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Ukraine Court Bolsters Presidential Powers

  • RFE/RL

The ruling will bolster the powers of President Viktor Yanukovych

The ruling will bolster the powers of President Viktor Yanukovych

Ukraine's Constitutional Court has handed President Viktor Yanukovych a major victory, ruling that parliament violated the constitution at the height of the Orange Revolution by approving limitations on presidential power.

Anatoliy Holovin, head the highest court, announced the ruling in Kyiv by saying the December 8, 2004, amendments "does not correspond to the Constitution of Ukraine, is unconstitutional, due to violations of constitutional procedures for its consideration and adoption."

The ruling restores the Ukrainian president's authority to choose the prime minister and the cabinet, effectively shifting the country from a parliamentary to a presidential republic. Previously, a majority in parliament was required to confirm the president's nominations for prime minister and cabinet posts.

Yanukovych applauded the decision but stressed that he does not plan sweeping changes and will continue to seek broad-based support.

Speaking at a forum in Yalta at the same time that the court announced its ruling, Yanukovych said, "Given the sad lessons of the past, we proceed go through a broad dialogue and legitimate decisions." He pledged to strengthen representative democracy, local self-government, and the respect of human rights.

Later, Yanukovych suggested that Ukraine needed constitutional reform, possibly through a referendum. In an address to the nation, the text of which was carried on his website, Yanukovych said: "I support the idea of a referendum and the idea of a national constitutional assembly...to consolidate reforming the political system."

The president's political opponents were quick to denounce the court ruling as a step toward authoritarianism.

Talk Of A 'Coup'

Opposition leader and former Prime Minister Yulia Tymoshenko compared the ruling to the 1991 coup attempt against Soviet leader Mikhail Gorbachev.

"This day, October 1, 2010, will go down in Ukrainian history as the day of the murder of democracy, the day of the establishment of dictatorship, as the day of the Ukrainian GKChP," Tymoshenko said in a reference to the State Committee of the State of Emergency group behind the so-called August coup.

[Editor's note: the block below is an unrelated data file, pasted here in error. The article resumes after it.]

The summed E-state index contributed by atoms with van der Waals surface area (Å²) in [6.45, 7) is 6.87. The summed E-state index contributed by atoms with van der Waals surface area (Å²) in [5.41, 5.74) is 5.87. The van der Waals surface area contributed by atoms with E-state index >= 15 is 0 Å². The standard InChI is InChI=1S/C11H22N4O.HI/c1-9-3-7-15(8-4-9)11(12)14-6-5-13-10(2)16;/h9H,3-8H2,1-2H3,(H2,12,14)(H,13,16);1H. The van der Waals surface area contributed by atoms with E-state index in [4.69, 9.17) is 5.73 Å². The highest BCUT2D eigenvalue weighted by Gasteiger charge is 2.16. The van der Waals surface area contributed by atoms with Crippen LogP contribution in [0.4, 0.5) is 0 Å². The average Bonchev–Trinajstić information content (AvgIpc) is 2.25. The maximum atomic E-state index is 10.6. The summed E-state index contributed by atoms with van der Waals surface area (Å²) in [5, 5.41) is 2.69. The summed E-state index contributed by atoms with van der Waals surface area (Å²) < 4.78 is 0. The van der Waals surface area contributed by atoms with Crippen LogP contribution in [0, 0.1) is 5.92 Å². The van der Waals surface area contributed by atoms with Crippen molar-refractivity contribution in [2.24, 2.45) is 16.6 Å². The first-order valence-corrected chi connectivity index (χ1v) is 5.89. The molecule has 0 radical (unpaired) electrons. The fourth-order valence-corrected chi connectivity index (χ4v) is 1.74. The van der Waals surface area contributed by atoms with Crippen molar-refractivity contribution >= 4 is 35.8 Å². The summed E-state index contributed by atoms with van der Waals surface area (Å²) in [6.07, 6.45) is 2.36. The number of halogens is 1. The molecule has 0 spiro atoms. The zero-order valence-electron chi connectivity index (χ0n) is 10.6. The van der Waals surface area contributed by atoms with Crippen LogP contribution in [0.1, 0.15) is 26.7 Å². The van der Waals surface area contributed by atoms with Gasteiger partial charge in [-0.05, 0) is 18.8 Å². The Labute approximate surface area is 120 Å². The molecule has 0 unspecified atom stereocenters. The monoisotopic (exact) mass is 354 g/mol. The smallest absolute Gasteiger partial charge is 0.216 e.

Parliament Deputy Serhei Sobolev, deputy chairman of Tymoshenko's bloc, echoed Tymoshenko's alarm. "A coup d'etat has taken place in the country," Sobolev said. "The constitution, the fundamental law of the country, has been violated."

He went on to call for early elections. "The only legitimate way out of this situation is early presidential and parliamentary elections," Sobolev said. "This is the way out. Otherwise, dictatorship and anticonstitutional government will be legitimized in the country."

Analysts also questioned the court's ruling.

Political scientist Viktor Nebozhenko told RFE/RL that the court verdict exacerbated Ukraine's already muddled political situation.

"The Constitutional Court, with its decision, has created a frightening constitutional collision," Nebozhenko said. "It wanted to act for the best, but it turned out the way it always does. It has really worsened the situation in the country because it has placed itself in the position of the highest legislative organ and has ordered the legislature to execute -- to become an executive organ."

Question Of Authority

Ihor Koliushko, head of the Kyiv-based Center for Political and Legal Reforms, agreed and said he didn't understand "where the Constitutional Court is getting the authority to change the current constitution with this decision."

"The logic of this decision would suggest that until now 2004 constitution was valid and, from today, the Constitutional Court said that all laws and legislative acts shall be adopted in accordance with the provisions of the 1996 constitution," Koliushko said. "This means the Constitutional Court has exceeded the powers granted it by the constitution."

Parliament speaker Volodymyr Lytvyn called for a constitutional commission to determine the current text of the constitution and for parliament to ratify its findings.

Yanukovych's Party of Regions currently holds 175 seats in the 450-seat Verkhovna Rada; the Yulia Tymoshenko Bloc has 156; the Our Ukraine-People's Self-Defense Bloc has 72; the Communist Party has 27; and the Lytvyn Bloc has 20.

RFE/RL Ukrainian Service correspondents Mikhail Mihalisko and Maryana Drach and RFE/RL correspondent Robert Coalson contributed to this report
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